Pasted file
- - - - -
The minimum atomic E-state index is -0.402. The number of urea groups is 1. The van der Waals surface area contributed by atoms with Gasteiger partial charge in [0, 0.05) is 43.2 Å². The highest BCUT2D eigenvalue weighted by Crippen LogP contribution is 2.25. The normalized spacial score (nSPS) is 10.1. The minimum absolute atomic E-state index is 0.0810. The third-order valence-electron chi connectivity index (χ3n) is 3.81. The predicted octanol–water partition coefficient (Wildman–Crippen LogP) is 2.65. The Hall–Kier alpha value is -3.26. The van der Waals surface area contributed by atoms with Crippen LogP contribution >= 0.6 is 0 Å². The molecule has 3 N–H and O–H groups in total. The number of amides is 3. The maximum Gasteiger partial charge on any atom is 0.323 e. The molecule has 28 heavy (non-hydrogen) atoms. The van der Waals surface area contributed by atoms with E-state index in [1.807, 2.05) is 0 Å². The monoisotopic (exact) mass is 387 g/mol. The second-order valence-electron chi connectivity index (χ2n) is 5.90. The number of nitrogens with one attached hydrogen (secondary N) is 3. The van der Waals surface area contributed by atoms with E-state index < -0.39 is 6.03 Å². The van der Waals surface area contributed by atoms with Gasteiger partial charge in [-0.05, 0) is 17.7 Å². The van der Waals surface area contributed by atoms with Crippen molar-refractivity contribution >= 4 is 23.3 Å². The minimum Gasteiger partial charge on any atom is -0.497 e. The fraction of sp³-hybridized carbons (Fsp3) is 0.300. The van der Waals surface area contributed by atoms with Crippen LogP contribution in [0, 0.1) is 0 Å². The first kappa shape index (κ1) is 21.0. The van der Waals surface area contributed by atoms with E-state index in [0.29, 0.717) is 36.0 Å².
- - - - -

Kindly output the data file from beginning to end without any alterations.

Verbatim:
The minimum atomic E-state index is -0.402. The number of urea groups is 1. The van der Waals surface area contributed by atoms with Gasteiger partial charge in [0, 0.05) is 43.2 Å². The highest BCUT2D eigenvalue weighted by Crippen LogP contribution is 2.25. The normalized spacial score (nSPS) is 10.1. The minimum absolute atomic E-state index is 0.0810. The third-order valence-electron chi connectivity index (χ3n) is 3.81. The predicted octanol–water partition coefficient (Wildman–Crippen LogP) is 2.65. The Hall–Kier alpha value is -3.26. The van der Waals surface area contributed by atoms with Crippen LogP contribution >= 0.6 is 0 Å². The molecule has 3 N–H and O–H groups in total. The number of amides is 3. The maximum Gasteiger partial charge on any atom is 0.323 e. The molecule has 28 heavy (non-hydrogen) atoms. The van der Waals surface area contributed by atoms with E-state index in [1.807, 2.05) is 0 Å². The monoisotopic (exact) mass is 387 g/mol. The second-order valence-electron chi connectivity index (χ2n) is 5.90. The number of nitrogens with one attached hydrogen (secondary N) is 3. The van der Waals surface area contributed by atoms with E-state index < -0.39 is 6.03 Å². The van der Waals surface area contributed by atoms with Gasteiger partial charge in [-0.05, 0) is 17.7 Å². The van der Waals surface area contributed by atoms with Crippen molar-refractivity contribution >= 4 is 23.3 Å². The minimum Gasteiger partial charge on any atom is -0.497 e. The fraction of sp³-hybridized carbons (Fsp3) is 0.300. The van der Waals surface area contributed by atoms with Crippen LogP contribution in [0, 0.1) is 0 Å². The first kappa shape index (κ1) is 21.0. The van der Waals surface area contributed by atoms with E-state index in [0.29, 0.717) is 36.0 Å².